The roof has caved in again on the troubled Housing Development Agency, responsible for providing low-cost housing and government’s R4.6-billion Covid-19 temporary housing programme.
On Wednesday, the human settlements, water and sanitation minister, Lindiwe Sisulu, under whose department the HDA falls, fired its acting chief executive, Mikki Xayiya, and its chief financial officer, Brian Mosehla.
While Xayiya will be retained as a member of the HDA board, to which Sisulu appointed him at the end of 2019, until its term comes to an end in a few weeks, Mosehla has been “released from all duties” with immediate effect.
The two have come under fire over the failure of the government’s temporary residential unit (TRU) programme, set up last year in response to the pandemic in a bid to de-densify several shack settlements around the country.
Many of their initial projects drew criticism over high prices and poor workmanship in the 27 areas where they were built. The National Home Builders Registration Council last year launched a probe into the building of 40 units at Talana Hostel in Tzaneen, Limpopo, at a cost of R64 000 each.
Sisulu’s spokesperson Steve Motale confirmed the firings, saying that the decision to act against Xayiya and Mosehla had been taken after an audit of the HDA’s work — and that of other entities under her portfolio — by the ministry, in conjunction with municipalities and provinces.
“They have looked at performance against assigned responsibilities by the Act, ministerial directives and policy pronouncements. The HDA performance was found to be not satisfactory at all,” Motale said.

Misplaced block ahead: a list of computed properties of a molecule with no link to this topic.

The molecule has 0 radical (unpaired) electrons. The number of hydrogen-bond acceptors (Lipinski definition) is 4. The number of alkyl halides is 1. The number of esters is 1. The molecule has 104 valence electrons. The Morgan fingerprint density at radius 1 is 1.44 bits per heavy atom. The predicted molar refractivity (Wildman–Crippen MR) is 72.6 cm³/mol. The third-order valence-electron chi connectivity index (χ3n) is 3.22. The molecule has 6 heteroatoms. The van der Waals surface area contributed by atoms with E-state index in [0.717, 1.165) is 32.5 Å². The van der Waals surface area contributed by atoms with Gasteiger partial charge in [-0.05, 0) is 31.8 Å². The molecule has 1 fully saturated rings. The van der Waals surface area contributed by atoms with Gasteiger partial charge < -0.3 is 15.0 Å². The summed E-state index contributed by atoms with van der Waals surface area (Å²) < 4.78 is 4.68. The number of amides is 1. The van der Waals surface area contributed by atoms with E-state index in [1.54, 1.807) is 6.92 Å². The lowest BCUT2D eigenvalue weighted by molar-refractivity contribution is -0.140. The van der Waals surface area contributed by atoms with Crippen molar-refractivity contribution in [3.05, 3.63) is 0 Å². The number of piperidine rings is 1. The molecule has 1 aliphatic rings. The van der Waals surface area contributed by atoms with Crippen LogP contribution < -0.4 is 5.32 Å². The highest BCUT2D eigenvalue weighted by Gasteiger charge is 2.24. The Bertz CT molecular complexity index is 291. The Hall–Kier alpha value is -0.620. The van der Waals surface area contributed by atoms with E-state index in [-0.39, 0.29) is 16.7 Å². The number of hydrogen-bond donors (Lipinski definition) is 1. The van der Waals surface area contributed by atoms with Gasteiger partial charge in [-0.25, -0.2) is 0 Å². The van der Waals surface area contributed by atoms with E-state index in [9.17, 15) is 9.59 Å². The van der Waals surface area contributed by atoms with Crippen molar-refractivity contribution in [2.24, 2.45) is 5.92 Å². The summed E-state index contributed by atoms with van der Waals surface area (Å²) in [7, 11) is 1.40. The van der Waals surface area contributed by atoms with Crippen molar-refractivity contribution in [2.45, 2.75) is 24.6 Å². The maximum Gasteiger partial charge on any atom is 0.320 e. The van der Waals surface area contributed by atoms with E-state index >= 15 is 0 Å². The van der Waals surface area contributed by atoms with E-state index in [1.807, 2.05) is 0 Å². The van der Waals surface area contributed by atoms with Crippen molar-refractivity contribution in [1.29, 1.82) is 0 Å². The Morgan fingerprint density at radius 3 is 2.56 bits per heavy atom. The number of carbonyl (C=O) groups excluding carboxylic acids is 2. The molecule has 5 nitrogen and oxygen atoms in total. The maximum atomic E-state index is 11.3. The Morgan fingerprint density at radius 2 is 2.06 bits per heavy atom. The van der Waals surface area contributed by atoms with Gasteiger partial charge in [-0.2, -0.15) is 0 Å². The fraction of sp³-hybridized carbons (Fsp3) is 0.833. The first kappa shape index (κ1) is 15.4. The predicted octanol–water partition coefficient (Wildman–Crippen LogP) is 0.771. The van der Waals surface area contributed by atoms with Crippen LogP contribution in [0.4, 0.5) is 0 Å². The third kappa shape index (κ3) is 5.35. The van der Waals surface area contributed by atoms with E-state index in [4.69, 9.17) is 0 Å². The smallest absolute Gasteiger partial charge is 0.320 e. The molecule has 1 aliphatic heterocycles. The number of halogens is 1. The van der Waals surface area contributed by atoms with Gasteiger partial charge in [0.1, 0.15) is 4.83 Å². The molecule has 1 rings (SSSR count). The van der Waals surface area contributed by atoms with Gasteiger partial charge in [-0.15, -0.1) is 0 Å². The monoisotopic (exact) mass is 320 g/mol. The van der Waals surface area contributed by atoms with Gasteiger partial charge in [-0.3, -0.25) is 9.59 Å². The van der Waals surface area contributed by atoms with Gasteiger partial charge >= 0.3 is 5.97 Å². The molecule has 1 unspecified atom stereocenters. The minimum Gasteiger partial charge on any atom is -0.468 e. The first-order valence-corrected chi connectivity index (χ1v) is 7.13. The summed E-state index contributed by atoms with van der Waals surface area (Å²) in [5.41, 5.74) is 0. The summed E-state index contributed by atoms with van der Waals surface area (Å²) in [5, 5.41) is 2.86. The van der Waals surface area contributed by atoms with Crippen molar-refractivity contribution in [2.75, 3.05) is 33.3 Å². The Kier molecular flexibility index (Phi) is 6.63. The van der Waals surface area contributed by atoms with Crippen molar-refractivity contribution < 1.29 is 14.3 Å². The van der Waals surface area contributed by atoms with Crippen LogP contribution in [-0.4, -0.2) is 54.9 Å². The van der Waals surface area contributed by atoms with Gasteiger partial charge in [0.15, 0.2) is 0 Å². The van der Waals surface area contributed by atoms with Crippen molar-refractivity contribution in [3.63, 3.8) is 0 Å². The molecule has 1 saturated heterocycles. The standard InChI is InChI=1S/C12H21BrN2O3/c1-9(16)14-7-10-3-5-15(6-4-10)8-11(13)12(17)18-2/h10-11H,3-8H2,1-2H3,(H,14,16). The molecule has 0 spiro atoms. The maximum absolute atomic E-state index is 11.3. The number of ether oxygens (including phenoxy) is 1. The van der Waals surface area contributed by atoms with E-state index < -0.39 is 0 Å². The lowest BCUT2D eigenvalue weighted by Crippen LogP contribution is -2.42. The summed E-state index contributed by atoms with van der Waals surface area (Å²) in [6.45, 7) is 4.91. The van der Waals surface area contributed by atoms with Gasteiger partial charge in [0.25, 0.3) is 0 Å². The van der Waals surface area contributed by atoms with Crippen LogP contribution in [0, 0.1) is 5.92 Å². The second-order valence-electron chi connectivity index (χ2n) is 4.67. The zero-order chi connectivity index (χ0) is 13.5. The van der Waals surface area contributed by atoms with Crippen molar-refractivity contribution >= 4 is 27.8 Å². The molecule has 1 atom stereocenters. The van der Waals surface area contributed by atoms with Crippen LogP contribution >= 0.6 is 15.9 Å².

The recent cabinet lekgotla and Minmec (the forum consisting of the national human settlements ministry and its provincial counterparts) had also heard complaints about the “inability of the HDA to lead the recovery in the construction sector”, Motale said.
“Subsequently, Minmec recommended that the minister make changes in the leadership of the HDA to fast-track delivery, and to enable the building of capacity to respond to current challenges,” Motale said.
Motale said HDA chief operating officer Stephen Poya would act as chief executive until a permanent appointment could be made, while Nyameko Mbengo would be seconded from the department to act as interim chief financial officer on the same basis.
Xayiya is a former Mvelaphanda Group chief executive. He was appointed by Sisulu when she took over the ministry. She extended his term last year, after rejecting a candidate for chief executive shortlisted by the HDA board.
A source in the department, who asked not to be named, said that the decision to axe the HDA leadership came after a series of complaints, and a raid on the HDA headquarters by the Hawks in December over the TRU project.
“There have been several allegations around procurement and tender allocation. Nyameko Mbengo has been brought in with instruction to do a forensic audit of all procurement since Mosehla arrived at the HDA and Xayiya became CEO,” the source said. “You will remember that the Hawks raided the HDA offices in December and that they are under pressure over the audit of the TRU programmes. The minister and her legal team have been briefed by the Hawks. This has forced them to act,”’ the source added.
When she appointed Mosehla as acting chief financial officer for 12 months, Sisulu wrote to the HDA board, saying that he was a chartered accountant with vast experience.
“I have no doubt that he will add value to the HDA,” Sisulu said at the time.
In 2018, Sisulu’s predecessor, Nomaindia Mfeketo, dissolved the then HDA board, which had appointed a number of investigations into its then chief executive, Pascal Moloi, and other executives.